So for example, the impedance of a capacitor is infinite at DC and zero at infinite frequency, right? So how does that affect the transfer function of a C-R filter?
     
  7. Jun 24, 2009 #6
    I'm sorry for being so dumb, but you have me completely lost.:frown: I don't know what this Z(f) formula you are speaking of is. The values I have to solve for are FC (Cutoff Frequency) = 1/ (2ΩRC) AV (Voltage Gain)= VOUT/ VIN AV(db) (decibels gain)= 20 Log AV

    I need to find the impedence of the capacitor or inductor and then I need to calculate the voltage across Vout at different frequencies. Finally I have to identify the type of filter.

    I have no problem with anything except for the voltage across Vout at different frequencies and identifying the filter.

    I'm sorry but what you tried to explain to me was way over my head.
     
  8. Jun 24, 2009 #7

    berkeman

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    Staff: Mentor

    Do these formulas look familiar for the impedances of these components?

    Inductor: [tex] Z(f) = 2 \pi j f L [/tex]

    Capacitor: [tex] Z(f) = \frac{1}{2 \pi j f C} [/tex]

    Resistor: [tex] Z(f) = R [/tex]

    Where j is the square root of -1.

    Now, use each of those impedance formulas in the impedance divider equation to get the output voltage in terms of the input voltage:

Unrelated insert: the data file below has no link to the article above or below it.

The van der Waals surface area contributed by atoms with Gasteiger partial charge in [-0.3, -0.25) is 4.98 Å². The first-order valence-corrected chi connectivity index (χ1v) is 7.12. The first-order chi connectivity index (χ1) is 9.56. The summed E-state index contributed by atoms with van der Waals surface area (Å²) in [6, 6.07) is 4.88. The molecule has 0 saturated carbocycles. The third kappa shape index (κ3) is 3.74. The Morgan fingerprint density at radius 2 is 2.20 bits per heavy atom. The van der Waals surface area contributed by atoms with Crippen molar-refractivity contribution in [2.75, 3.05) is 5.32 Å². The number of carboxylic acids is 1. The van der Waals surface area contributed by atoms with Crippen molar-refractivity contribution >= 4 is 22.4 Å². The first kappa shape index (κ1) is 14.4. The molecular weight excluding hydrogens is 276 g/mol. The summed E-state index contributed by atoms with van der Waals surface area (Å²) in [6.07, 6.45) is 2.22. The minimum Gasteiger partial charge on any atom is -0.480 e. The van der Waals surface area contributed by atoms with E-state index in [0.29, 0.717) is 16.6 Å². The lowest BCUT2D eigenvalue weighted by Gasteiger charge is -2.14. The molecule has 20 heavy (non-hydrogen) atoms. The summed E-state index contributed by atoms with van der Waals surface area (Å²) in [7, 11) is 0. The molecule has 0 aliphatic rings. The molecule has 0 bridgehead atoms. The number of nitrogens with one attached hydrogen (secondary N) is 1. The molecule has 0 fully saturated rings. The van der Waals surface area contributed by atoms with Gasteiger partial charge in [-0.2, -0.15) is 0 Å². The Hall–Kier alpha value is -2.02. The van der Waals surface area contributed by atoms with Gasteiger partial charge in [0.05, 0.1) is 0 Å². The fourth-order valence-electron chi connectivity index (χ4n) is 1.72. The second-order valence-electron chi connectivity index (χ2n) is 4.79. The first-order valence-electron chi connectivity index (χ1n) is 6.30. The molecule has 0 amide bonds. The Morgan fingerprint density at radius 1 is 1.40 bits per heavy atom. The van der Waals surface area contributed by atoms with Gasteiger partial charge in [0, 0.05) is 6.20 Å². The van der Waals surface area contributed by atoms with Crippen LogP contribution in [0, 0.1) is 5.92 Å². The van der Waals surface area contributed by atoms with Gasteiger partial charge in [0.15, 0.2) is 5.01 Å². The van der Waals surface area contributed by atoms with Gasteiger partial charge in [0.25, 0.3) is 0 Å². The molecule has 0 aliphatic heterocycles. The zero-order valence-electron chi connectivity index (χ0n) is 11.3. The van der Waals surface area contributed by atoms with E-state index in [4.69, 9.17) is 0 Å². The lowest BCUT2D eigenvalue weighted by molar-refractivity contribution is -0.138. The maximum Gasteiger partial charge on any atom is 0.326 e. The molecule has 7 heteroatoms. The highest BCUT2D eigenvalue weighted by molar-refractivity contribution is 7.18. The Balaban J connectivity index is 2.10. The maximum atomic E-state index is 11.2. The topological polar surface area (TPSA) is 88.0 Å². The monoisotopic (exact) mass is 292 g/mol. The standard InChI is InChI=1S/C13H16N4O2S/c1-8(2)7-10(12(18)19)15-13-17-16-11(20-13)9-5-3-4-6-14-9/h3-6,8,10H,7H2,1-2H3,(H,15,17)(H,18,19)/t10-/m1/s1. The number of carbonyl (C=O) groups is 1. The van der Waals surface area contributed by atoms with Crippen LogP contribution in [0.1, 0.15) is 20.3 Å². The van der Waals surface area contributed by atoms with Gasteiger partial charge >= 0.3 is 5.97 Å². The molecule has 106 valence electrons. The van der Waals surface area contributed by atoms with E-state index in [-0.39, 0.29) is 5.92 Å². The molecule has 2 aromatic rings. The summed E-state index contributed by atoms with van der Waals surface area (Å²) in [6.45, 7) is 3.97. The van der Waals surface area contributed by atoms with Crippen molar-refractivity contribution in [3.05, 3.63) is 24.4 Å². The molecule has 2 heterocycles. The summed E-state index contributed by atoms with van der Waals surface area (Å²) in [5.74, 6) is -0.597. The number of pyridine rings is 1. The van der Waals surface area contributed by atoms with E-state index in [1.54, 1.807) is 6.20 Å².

[tex]Vout(f) = Vin(f) \frac{Zup(f)}{Zdown(f) + Zup(f)}[/tex]

    In general you will end up with a complex-valued equation for the transfer function, and in the end you plot the magnitude and phase of the complex transfer function. The Bode Plot of the AC filter generally just shows the magnitude, but can also show the phase.

    See this wikipedia.org article:

    http://en.wikipedia.org/wiki/Electrical_impedance

    And/or Chapter 1 in "The Art of Electronics" by Horowitz and Hill, starting with the "Impedance and Reactance" section.
     
  9. Jun 24, 2009 #8
    Yes they are familiar ,but I am used to them being called XL and XC instead, and my formulas are slightly different:

    XL=2πFL XC= 1÷(2πFC) and for the resistor in RLC type circuits I take "It" which is found by : Source/ZT times the resistor so.....

    It x resistor.



    The only one that was unfamiliar to me was the last one, and I'm not really sure how to read that. I was aware that Vout and Vin frequencies were the same.


    I know to find XL or XC at a certain frequency you use that frequency instead of the resonant frequency.
     
  10. Jun 24, 2009 #9
    I re-arranged that equation earlier and got it to calculate the correct voltage ,but the wrong phaser.

    Source x Vout / ( Component closest to source + i Vout)

    So using this equation With a Low pass filter with a 10 VAC source a 10mH inductor and Vout of 50 ohms

    XL at 400 HZ= 25.1 ohms


    using the equation to find the voltage at Vout:

    10 x 50 / (25.1 + i 50) = 8.93 with a phaser of -63.3


    The actual answer should be 8.93 with a phaser of -27


    So I'm doing something wrong with the phasers. I know I didn't enter XL into the equation with the phaser of 90 because it gives me a completely wrong voltage. Do you see what I'm doing wrong?